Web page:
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September 28, 2007

The Johnstown Flood

David McCullough - ISBN – 9780671207144

This was the “maiden voyage” of a man who has become one of the best known and respected American historians of this era. His many books include biographies of Teddy Roosevelt (Mornings on Horseback) and Harry Truman (Truman), descriptions of the construction of the Brooklyn Bridge (Great Bridge) and the Panama Canal (Path Between the Seas), and most recently 1776, best sellers all.

On May 31st, 1889 the steel town of Johnstown, PA, was obliterated by a local flood of almost biblical proportions. This book chronicles that event which was, for this boom town, the marriage of D-Day and Katrina. It is a riveting read encompassing the horror of the moment and the magnificence of American humanity, attesting to the grit, determination and endurance of people affected by such calamities.

In the mountains above the community was a manmade lake confined by an inadequate earthen dam. After a winter with unusual snow fall, and a spring of heavy rain the dam burst with little warning—and that not heeded—unleashing thousands of acre feet of water in only a few minutes. This resulted in a wall of water as much as 70 feet high which cleared the mountain trough thru which it raced, picking up whole trees, mammoth boulders, and the splintered homes of smaller upstream communities. Whole trains were tossed about like toys and steel mills crushed like orange crates. Stone churches were brushed out of the way. In only 10 minutes Johnstown went from a thriving community to a ruin clogged by building and railroad remains, thousands of dead animals and several thousand dead humans. Many bodies were never found and many more were so dismembered as to be unidentifiable.

The lake had been constructed originally by the state to maintain water levels in a regional canal, but with the advent of railroads the obsolete canal was abandoned. The lake and surrounding property was sold to a consortium of the wealthiest Americans who made the dam higher and the lake larger to create a week-end retreat. This made the disaster into a national scandal.

McCullough’s enormous writing skill creates a vivid, richly detailed, thoroughgoing description of the physical and emotional results of this catastrophe while creating an absorbing portrait of a thriving community which accurately reflected life in 19th century America.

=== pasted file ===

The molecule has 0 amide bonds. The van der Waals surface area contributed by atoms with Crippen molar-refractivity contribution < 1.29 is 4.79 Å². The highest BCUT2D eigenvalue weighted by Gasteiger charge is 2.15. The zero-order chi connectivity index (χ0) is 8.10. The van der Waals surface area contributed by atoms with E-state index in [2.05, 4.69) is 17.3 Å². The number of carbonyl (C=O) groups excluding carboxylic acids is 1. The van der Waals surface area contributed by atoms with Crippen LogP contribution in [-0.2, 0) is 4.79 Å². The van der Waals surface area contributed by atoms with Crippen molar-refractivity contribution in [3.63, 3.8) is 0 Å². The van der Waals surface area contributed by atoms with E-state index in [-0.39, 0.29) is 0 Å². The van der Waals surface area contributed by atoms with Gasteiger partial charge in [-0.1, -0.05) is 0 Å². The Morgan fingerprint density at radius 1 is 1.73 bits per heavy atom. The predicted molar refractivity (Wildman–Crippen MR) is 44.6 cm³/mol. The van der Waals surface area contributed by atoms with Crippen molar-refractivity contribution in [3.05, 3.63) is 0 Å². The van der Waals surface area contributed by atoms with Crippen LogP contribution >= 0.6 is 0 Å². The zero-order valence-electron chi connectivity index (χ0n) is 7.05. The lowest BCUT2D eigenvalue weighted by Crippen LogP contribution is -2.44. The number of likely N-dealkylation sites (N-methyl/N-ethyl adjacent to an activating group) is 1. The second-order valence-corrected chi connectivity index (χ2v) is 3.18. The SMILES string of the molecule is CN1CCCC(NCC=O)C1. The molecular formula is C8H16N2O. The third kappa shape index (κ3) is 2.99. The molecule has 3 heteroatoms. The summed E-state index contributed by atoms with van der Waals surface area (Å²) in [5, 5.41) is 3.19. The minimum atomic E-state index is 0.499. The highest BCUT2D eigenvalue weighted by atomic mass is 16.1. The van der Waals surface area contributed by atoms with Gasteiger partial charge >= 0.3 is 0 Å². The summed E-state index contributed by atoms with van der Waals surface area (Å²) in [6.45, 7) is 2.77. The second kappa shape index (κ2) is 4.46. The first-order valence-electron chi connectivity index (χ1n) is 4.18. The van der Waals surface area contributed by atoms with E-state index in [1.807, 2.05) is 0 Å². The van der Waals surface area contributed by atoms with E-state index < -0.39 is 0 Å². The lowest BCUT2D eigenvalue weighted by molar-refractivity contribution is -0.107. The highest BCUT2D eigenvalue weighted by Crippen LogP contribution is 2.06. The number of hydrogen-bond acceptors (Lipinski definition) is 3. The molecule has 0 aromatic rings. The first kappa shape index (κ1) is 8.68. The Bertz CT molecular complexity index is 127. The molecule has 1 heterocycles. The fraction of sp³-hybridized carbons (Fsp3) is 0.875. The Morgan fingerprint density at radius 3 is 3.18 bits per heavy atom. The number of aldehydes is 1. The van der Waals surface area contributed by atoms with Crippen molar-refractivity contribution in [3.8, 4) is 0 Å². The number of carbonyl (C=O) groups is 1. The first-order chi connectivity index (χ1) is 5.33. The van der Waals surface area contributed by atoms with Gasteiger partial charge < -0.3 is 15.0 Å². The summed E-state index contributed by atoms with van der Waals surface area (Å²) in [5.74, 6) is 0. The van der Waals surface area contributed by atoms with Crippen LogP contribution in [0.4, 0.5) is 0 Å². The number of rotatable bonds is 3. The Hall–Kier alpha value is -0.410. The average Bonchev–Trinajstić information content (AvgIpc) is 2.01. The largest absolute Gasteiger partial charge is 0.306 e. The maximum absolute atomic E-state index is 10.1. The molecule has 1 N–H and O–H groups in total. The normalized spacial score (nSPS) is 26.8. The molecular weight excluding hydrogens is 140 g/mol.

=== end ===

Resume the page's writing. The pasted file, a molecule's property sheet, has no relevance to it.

Amongst interesting details were the original estimates of 10,000 dead, along with plunder, rape and murder. Rather like Katrina, but those ancient rumors were dispelled within 2-3 days. With Katrina, you'll recall, there are still festering rumors circulating 2 years later.

Money flowed in from every state and fourteen foreign countries totaling over four million dollars. In little more than a day the railroad bed was restored to service after having been severely damaged. In less than a week 200 carloads of donated provisions had been delivered and 7,000 workers showed up to assist. The Red Cross had its first real disaster mission as Clara Barton showed up with 50 doctors and nurses, along with hospital supplies in less than four days (remember this was a pretty remote area in the mountains of West-Central Pennsylvania, and the year was 1889.)

In less than 3 months steel was again being manufactured and the community restored, if incompletely. Shops were rebuilt, many were open and more were about to reopen. Band concerts and ball games were being held; and picnics with ice cream had again become regular week-end events.

This is a great and inspiring read, and a proper testimonial to American ingenuity and the vigor of democracy, capitalism and cooperating humanity under duress. As well, it raises questions about the tenacity of modern day Americans.

Posted by respeto at September 28, 2007 12:27 PM